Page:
The Sitter

Posted: December 16, 2011 in Uncategorized

The Sitter

Grade: C-


Don’t you love those comedies where in the end, everyone involved learns a lesson and changes their wicked ways…kind of like every Adam Sandler movie ever made.  Well, if you do then this is the movie for you!  I hated it.  I would have given this movie a D, but there were a few laughs and it was more entertaining than any of the Twilight movies.

The Sitter stars Jonah Hill as Noah Griffith (aka The Sitter) who is a down on his luck former college student still living at home with his single mother.  When the mom gets setup on a blind date, it’s up to Noah to babysit some kids that belong to a neighbor and this is the key to the blind date setup.  Seems a bit of a convoluted way to get an adult to babysit, but I’ll go along with the party at this point.

While babysitting, Noah receives a call from his “girlfriend” who asks him to come to a party, receive sex and bring drugs.  So, in Noah’s mind, why not bring 3 kids along too.  Naturally at this point in the movie, high jinks ensue.  The story takes place in New York suburbs and the city itself, so as a viewer we are then asked to believe in an area of over 10 Million people, that the same group keeps running into each other over and over and over….  At one point, I was confused about the characters.  A new love interest was introduced, but I thought she was the same girl that carjacked the minivan from a valet.  Yup, carjacked a minivan from a valet.  This is that kind of movie.

The gross out humor is there, but not delivered very well.  I think the humor in this instance actually did a disservice to the movie.  If the female oral sex and poo jokes were left off the table maybe the writers, Brian Gatewood and Alessandro Tanaka, could have had more room to be a bit more creative.  Pendulums swing both ways, if the humor were even grosser, perhaps the jokes could have worked.  Instead we are left with humor-less mind numbing jokes ripped straight from a stand-up comedian’s first night at an Open Mic Night.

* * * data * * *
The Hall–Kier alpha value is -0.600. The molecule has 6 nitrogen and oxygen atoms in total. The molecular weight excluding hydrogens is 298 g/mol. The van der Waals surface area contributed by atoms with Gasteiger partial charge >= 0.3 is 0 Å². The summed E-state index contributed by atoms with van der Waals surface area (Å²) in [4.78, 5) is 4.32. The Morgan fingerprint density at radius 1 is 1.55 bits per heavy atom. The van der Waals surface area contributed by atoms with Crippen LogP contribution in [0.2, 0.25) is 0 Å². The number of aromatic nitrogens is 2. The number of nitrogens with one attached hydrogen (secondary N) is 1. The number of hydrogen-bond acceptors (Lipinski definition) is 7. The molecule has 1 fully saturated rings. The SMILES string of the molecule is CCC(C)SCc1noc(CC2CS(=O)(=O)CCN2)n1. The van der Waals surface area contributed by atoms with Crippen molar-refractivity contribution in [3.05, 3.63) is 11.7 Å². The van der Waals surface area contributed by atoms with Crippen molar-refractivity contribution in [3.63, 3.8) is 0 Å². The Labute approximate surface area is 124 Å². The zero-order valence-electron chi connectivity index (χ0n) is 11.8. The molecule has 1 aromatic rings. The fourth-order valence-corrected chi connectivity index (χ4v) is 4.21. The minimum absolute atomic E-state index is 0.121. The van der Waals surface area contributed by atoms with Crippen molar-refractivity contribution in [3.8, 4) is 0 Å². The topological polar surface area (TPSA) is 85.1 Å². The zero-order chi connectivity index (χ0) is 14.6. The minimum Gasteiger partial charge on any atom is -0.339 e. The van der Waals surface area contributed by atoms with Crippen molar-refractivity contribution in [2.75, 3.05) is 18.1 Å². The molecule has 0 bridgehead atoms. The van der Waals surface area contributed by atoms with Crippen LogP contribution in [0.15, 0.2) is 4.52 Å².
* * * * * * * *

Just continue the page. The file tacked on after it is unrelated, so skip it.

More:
The best performance comes from an unexpected source, that being from young Landry Bender playing the part of Blithe.  She was funny and made her character believable making fun of the Paris Hiltons and Kardashian’s.  She is a girl ready for a party, but no party to go to.

Feel free to skip this movie, especially during this time of year.  There are so many better options especially with us being in the middle of awards season when studios release the very best they have to offer.  I feel the studio found a weekend where a comedy wasn’t being released hoping to capitalize on their profits.  The movie would not have stood a chance of making money during the summer.


J. Edgar

Posted: December 2, 2011 in Uncategorized

J. Edgar

Grade: C

The film that I am going to review for you this week is brought to us by a powerhouse director and delivered by a cast that holds more star power than Andromeda.  J. Edgar is a biopic of J. Edgar Hoover, who was the head of the F.B.I. for nearly 50 years before dying in office in 1972 at the ripe ol’ age of 77.  In the film, director Clint Eastwood takes the script written by Dustin Lance Black and brings us up close and personal to the controversial former head of the FBI.  Was he abusing his power? Did he have mommy issues?  Was he gay?  Eastwood tackles each of these potentially career ending secrets with great care, making no apologies or explanations of why the stoic Hoover acted the way he did.  Leonardo DiCaprio leads the cast, as John (call me Mr. Hoover!) ranging in age from 24 to his death at 77.

The story begins with Hoover already in office and works in flashbacks as he is dictating his biography to several different FBI agent scribes.  Early on it becomes a question of Hoover’s honesty.  Did he truly work for the people as he claimed, working feverishly trying to protect the public and the Lindbergh Baby, or was he simply embellishing his stories to he could become a comic book hero?  Along with Hoover is Clyde Tolson, who was Hoover true life partner.  Tolson, played brilliantly by Armie Hammer, takes the number 2 spot in the FBI and maybe the number 1 spot in Hoovers heart.  This is the main crux of the movie, the hidden love story between Hoover and Tolson.  This seemed to be one of the worst hidden secrets in Washington DC at the time.  Hoover created secret files on members of the political world to not only advance his career but perhaps keep his personal life out of the papers.